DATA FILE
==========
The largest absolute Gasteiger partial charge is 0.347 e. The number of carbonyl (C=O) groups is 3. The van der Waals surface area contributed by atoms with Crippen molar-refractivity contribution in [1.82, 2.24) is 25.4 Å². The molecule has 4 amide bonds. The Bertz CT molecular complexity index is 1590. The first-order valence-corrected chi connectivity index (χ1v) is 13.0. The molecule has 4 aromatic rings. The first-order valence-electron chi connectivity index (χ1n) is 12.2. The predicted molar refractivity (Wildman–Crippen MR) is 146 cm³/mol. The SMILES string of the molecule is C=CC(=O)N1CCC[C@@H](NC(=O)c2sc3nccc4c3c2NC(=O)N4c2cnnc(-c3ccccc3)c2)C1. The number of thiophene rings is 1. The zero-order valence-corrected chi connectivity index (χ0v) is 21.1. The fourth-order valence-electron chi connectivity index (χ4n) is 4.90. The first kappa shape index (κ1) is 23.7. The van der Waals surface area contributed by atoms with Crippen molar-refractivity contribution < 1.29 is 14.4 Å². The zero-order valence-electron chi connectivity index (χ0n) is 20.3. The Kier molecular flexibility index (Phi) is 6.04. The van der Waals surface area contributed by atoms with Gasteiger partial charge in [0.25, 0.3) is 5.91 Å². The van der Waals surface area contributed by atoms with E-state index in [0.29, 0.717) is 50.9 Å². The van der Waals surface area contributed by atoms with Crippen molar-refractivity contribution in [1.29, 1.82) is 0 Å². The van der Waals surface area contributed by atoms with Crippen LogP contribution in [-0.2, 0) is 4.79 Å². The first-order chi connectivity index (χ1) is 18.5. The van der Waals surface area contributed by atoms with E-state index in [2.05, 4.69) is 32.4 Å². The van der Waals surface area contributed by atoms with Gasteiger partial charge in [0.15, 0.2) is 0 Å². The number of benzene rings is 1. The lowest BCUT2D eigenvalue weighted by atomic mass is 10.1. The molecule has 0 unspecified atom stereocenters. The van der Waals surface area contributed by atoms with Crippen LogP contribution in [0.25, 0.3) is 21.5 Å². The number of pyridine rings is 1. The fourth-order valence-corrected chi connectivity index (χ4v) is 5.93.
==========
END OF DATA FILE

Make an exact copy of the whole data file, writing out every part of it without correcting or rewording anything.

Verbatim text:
The largest absolute Gasteiger partial charge is 0.347 e. The number of carbonyl (C=O) groups is 3. The van der Waals surface area contributed by atoms with Crippen molar-refractivity contribution in [1.82, 2.24) is 25.4 Å². The molecule has 4 amide bonds. The Bertz CT molecular complexity index is 1590. The first-order valence-corrected chi connectivity index (χ1v) is 13.0. The molecule has 4 aromatic rings. The first-order valence-electron chi connectivity index (χ1n) is 12.2. The predicted molar refractivity (Wildman–Crippen MR) is 146 cm³/mol. The SMILES string of the molecule is C=CC(=O)N1CCC[C@@H](NC(=O)c2sc3nccc4c3c2NC(=O)N4c2cnnc(-c3ccccc3)c2)C1. The number of thiophene rings is 1. The zero-order valence-corrected chi connectivity index (χ0v) is 21.1. The fourth-order valence-electron chi connectivity index (χ4n) is 4.90. The first kappa shape index (κ1) is 23.7. The van der Waals surface area contributed by atoms with Crippen molar-refractivity contribution < 1.29 is 14.4 Å². The zero-order valence-electron chi connectivity index (χ0n) is 20.3. The Kier molecular flexibility index (Phi) is 6.04. The van der Waals surface area contributed by atoms with Gasteiger partial charge in [0.25, 0.3) is 5.91 Å². The van der Waals surface area contributed by atoms with E-state index in [0.29, 0.717) is 50.9 Å². The van der Waals surface area contributed by atoms with Crippen molar-refractivity contribution in [1.29, 1.82) is 0 Å². The van der Waals surface area contributed by atoms with Crippen LogP contribution in [-0.2, 0) is 4.79 Å². The first-order chi connectivity index (χ1) is 18.5. The van der Waals surface area contributed by atoms with E-state index in [2.05, 4.69) is 32.4 Å². The van der Waals surface area contributed by atoms with Gasteiger partial charge in [0.15, 0.2) is 0 Å². The number of benzene rings is 1. The lowest BCUT2D eigenvalue weighted by atomic mass is 10.1. The molecule has 0 unspecified atom stereocenters. The van der Waals surface area contributed by atoms with Crippen LogP contribution in [0.25, 0.3) is 21.5 Å². The number of pyridine rings is 1. The fourth-order valence-corrected chi connectivity index (χ4v) is 5.93.